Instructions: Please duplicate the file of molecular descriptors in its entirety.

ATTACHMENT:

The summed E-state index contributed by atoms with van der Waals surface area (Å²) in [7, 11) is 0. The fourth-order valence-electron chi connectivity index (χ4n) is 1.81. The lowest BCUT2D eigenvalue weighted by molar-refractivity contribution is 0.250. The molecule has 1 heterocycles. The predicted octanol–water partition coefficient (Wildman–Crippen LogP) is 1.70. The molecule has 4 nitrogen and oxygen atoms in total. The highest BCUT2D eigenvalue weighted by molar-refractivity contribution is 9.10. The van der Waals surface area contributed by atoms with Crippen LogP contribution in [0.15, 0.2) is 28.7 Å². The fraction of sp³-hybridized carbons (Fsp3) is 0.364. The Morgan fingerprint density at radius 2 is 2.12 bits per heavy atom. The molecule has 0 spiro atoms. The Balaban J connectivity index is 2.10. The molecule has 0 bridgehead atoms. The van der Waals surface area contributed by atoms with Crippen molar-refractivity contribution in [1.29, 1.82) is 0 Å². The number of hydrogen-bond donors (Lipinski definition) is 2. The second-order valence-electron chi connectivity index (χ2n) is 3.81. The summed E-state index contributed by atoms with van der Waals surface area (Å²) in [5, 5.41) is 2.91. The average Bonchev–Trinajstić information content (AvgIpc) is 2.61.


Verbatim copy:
The summed E-state index contributed by atoms with van der Waals surface area (Å²) in [7, 11) is 0. The fourth-order valence-electron chi connectivity index (χ4n) is 1.81. The lowest BCUT2D eigenvalue weighted by molar-refractivity contribution is 0.250. The molecule has 1 heterocycles. The predicted octanol–water partition coefficient (Wildman–Crippen LogP) is 1.70. The molecule has 4 nitrogen and oxygen atoms in total. The highest BCUT2D eigenvalue weighted by molar-refractivity contribution is 9.10. The van der Waals surface area contributed by atoms with Crippen LogP contribution in [0.15, 0.2) is 28.7 Å². The fraction of sp³-hybridized carbons (Fsp3) is 0.364. The Morgan fingerprint density at radius 2 is 2.12 bits per heavy atom. The molecule has 0 spiro atoms. The Balaban J connectivity index is 2.10. The molecule has 0 bridgehead atoms. The van der Waals surface area contributed by atoms with Crippen molar-refractivity contribution in [1.29, 1.82) is 0 Å². The number of hydrogen-bond donors (Lipinski definition) is 2. The second-order valence-electron chi connectivity index (χ2n) is 3.81. The summed E-state index contributed by atoms with van der Waals surface area (Å²) in [5, 5.41) is 2.91. The average Bonchev–Trinajstić information content (AvgIpc) is 2.61.